A Closer Check of the Sources

In my first book, “Lifting the Veil on the Lost Continent of Mu Motherland of Men,” I attempted to find the sources used to back up James Churchward’s theories. I was not always successful in finding the original source. Sometimes the name of the original proponent of the particular passage was absent or the labeling of the attribution was incorrect.

In one such case of an incorrect reference, I did run across the correct data, of sorts.
In Lifting the Veil on the Lost Continent of Mu, Motherland of Men
From Appendix 1, one of the entries for Valmiki reads as follows:

Pages 59-60:
VALMIKI. Ramayana. Vol. I Page 342. — “The Maya adepts, the Naacals, starting from the land of their birth in the east, as missionaries of religion and learning went first to Burma and there taught the Nagas. From Burma they went to the Deccan in India, whence they carried their religion and learning to Babylonia and to Egypt.”

I was unable to find the quoted passage and therefore did not follow it with any amplifying information.

On page 77 of Queen Moo and the Egyptian Sphinx(1896,) the following text is contained at the bottom of the page:

In Hindostan, some nations hold the same belief concerning monkeys that we read of in the sacred book of the Quiches, to wit: “That formerly men were changed into apes as a punishment for their iniquities.” The ape god Hanuman, who rendered such valuable assistance to Rama in the recovery of his wife Sita when she was abducted by Ravana,2 is still held in…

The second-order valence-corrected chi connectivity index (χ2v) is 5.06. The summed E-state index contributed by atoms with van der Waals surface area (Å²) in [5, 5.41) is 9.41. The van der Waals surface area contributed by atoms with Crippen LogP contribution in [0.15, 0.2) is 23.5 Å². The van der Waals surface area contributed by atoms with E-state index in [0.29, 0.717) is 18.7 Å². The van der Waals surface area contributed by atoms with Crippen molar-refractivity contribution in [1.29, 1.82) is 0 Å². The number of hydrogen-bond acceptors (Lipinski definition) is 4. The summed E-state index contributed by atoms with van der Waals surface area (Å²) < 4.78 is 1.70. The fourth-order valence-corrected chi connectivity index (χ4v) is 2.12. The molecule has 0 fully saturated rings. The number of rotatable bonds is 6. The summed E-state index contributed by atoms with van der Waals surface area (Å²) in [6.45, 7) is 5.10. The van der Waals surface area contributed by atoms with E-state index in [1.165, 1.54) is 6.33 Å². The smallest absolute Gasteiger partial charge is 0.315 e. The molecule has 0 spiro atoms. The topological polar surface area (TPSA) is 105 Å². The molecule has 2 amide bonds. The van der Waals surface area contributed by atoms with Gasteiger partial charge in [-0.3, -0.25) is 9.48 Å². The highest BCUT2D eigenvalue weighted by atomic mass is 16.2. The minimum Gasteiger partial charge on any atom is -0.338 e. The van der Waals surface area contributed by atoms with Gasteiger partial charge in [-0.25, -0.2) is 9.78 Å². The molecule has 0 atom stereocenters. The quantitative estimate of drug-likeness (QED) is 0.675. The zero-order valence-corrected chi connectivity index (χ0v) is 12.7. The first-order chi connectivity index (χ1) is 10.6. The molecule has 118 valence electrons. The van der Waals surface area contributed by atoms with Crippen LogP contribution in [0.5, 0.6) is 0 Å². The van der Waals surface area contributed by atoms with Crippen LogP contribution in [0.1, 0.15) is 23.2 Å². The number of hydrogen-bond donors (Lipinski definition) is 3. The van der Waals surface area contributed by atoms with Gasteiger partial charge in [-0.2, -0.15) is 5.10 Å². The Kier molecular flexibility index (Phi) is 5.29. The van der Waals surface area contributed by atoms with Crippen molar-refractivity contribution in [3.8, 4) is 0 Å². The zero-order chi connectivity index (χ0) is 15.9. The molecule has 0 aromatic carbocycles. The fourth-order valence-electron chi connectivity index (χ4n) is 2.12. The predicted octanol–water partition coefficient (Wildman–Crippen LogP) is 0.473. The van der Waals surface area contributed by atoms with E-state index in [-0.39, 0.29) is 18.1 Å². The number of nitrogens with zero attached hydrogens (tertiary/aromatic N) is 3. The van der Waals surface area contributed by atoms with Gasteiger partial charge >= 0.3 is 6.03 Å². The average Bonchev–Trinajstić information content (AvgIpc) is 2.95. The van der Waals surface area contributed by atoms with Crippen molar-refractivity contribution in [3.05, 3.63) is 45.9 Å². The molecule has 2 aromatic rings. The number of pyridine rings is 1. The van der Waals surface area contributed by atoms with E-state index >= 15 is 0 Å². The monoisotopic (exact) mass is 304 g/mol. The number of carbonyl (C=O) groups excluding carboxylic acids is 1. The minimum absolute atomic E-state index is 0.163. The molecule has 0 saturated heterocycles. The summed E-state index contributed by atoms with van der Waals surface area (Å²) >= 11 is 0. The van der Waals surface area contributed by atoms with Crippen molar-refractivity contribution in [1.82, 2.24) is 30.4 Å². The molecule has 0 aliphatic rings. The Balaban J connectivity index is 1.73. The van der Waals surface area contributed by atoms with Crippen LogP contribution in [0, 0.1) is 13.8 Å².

1 Popol Vuh, Brasseur translation, part i., chap. iii., p. 31.
2 Valmiki, Ramayana, part i., p. 342, et passim. French translation by Hippolyte Fauche.

At the bottom of the page, as a footnote, is the missing reference. Obviously, a quote about Hanuman’s assistance to Rama has nothing to do with Maya adepts, Naacals, or how people migrated from Mu.

As an aside, in Queen Moo and the Egyptian Sphinx pages xxiii – xxiv of the preface:

“Perhaps also will be felt the necessity of recovering the libraries of the Maya sages (hidden about the beginning of the Christian era to save them from destruction at the hands of the devastating hordes that invaded their country in those times), and to learn from their contents the wisdom of those ancient philosophers, of which that preserved in the books of the Brahmins is but the reflection. That wisdom was no doubt brought to India, and from there carried to Babylon and Egypt in very remote ages by those Maya adepts (Naacal – “the exalted”), who, starting from the land of their birth as missionaries of religion and civilization, went to Burmah, where they became known as Nagas, established themselves in the Dekkan, whence they carried their civilizing work all over the earth.

This passage was included in the entry for the Naacal Tablets. Perhaps it should also be an edited, unattributed quote from Le Plongeon instead of the lofty attribution to an religious text.

Mention of this passage does raise a curious point, James Churchward describes an advanced, ancient civilization where everyone was at peace and learned the secrets of the Naacal Tablets to maintain the advanced civilization. Also, Mu was the Motherland, the Garden of Eden and the Maya were the ones who set off to explore the world. Where did the Nagas come from or the people in Egypt or Babylonia? Did some humans slip away and turn their back on the Motherland or is it just another inconsistency?

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